It's so hot that I think the paint is melting on my palette before I can even get my brush into it.

The heat always brings out the diva in my characters; they always seem to have minds of their own. This little girl was frustrated that I wasn't paying enough attention to her heat-induced swoon, so now she's swooning over and over and over again.  Ad infinitum.  

The grass is always greener on the other side isn't it?  I envy all you readers who are cozily cocooned in  winter.  Oh!  For the snow and the hot chocolates and the great big fuzzy scarves.  Enjoy it while you can!

{Note #1: I posted this little girl last year, but as I have so many new followers, I thought some of you might enjoy seeing her brought back to life)

{Note #2:  I'm not sure if the animated illustration works for email subscribers, so you might want to click through to the blog to see it.}

Being Inspired and Playing with Sketches

{Queen Elizabeth and her people}

One of my favourite things to do on a Saturday afternoon is go to an art gallery and sketch from the great masters.  A few weeks ago, I went to the

Elizabeth I and her People

 exhibition at the National Portrait Gallery in London with my dear friend

Ayla Lepine

I had so much fun sketching Queen Elizabeth I and all her courtesans and contemporaries. There were so many hats!  So many outlandish costumes!  I decided to challenge myself, so I worked into the sketches with ink wash (which, unbelievably, I've never done before). I really loved the warm tones the sepia wash gives the sketches. 

Which made me wonder... why had I never tried it before?

This reminded me of how important it is to keep growing as a creative person.  I may spend every minute of my day drawing and painting, but it can still be too easy to fall into routines. I have a habit of reaching for the same art supplies every day.  

A year ago I was contacted by Whitney Sherman to contribute to her book

Playing with Sketches

.  She had been searching the blogosphere looking for innovative sketchbooks, and appreciated the way I regularly draw in museums, being inspired by the old masters.  

So much so that I've even written a children's book all about it! 

Playing with Sketches

 is a book with 50 creative exercises, grouped by difficulty and theme, designed to help you grow as an artist.  The exercises include word games, dimensional shapes, and inventive sketchbooks and letterforms, eventually creating a “toolkit” of ideas and skills developed through the process of play.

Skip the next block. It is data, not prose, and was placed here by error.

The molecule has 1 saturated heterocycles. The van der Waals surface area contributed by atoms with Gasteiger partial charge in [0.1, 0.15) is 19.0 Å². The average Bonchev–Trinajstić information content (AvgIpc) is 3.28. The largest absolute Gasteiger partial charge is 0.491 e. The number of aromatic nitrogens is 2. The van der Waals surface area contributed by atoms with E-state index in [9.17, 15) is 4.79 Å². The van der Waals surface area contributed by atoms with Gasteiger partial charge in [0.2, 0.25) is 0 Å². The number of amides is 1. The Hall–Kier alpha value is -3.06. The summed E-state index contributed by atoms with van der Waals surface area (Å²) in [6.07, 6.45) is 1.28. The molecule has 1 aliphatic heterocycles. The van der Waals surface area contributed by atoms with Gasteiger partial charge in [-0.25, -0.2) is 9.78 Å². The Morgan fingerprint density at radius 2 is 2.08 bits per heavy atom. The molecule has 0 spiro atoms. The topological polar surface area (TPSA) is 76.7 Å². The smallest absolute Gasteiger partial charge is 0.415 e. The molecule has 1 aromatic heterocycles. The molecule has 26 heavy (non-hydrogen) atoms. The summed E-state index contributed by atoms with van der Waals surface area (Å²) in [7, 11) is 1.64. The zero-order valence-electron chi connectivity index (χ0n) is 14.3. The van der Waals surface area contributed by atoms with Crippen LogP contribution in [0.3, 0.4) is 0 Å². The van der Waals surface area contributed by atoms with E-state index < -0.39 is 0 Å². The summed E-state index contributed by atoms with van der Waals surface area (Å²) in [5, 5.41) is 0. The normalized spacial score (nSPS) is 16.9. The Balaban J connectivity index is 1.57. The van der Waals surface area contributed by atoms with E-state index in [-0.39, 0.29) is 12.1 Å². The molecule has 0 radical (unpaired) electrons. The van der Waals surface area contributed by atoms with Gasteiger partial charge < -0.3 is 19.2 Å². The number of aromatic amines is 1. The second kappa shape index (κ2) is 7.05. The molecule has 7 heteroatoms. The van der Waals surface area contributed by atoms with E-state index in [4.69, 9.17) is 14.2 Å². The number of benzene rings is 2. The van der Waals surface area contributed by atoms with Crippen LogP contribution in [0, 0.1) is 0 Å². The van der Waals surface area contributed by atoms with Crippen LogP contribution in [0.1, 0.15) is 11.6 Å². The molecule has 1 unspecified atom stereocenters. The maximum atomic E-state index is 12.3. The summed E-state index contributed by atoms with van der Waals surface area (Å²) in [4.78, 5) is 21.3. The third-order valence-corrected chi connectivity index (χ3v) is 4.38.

What's really great is that each exercise is illustrated with examples from real sketchbooks by real artists.  Whitney Sherman contacted artists and bloggers from around the world to feature in her book. She included their website or blog details, so if one particular exercise or artist really inspires you, you can hop online and check out more of their work. 

I'm featured in the section on drawing from the old masters.  

What kinds of things do you do to keep your creative fires burning?  How do you make sure you don't get mired in stagnant waters, but keep the river of ideas flowing freely?  I'd love to know! 

{A collection of left hands from the National Gallery, London}

{Here's the page I'm featured on!}

Today is... a blur

This week has been a complete blur.  

The blur of watercolour washes; the blur of two deadlines in one week; the blur of preparing a university lecture...

The blur of my hands dipping my paintbrush into water, into paint, onto the paper, and back again.  

I'm rushing to get some illustrations finished for Frankfurt Book Fair, which is fast approaching.  I can't actually show you what I'm working on, but I can show you my studio table, and my hand, working at lightning speed.

As a token of good luck, I'm using a German mug for my painting water which has a sweet love poem printed on the side.  Hopefully it will infuse positive energy into the project for its debut in Germany!

That's a little snapshot from my corner of the world, how are things for you? 

A Royal Welcome

Come on in! 

Feel free to snoop around, I don't mind! 

For the month of July I'm the featured illustrator over on Words and Pictures, which is the Society of Children's Book Writers and Illustrators (British Isles) online magazine.  

And, today, I'm featured in a special blog post  talking about how I became an illustrator (it was an adventure!), and any advice I have for people wanting to follow the same career path.


I promise the adventure has a happy ending.   

There's also a gallery showcasing my portfolio HERE

So make sure you pop over to Words and Pictures

to read it. And, if you're an aspiring writer or illustrator, the website is a growing omnibus of everything you need to know about the children's publishing world. 

If you've landed here from Words and Pictures, welcome again!  There's lots of fun stuff to read and see, so stay awhile!   

Don't worry, everything's going to be amazing

What I'm Currently Up To.... 

Reading //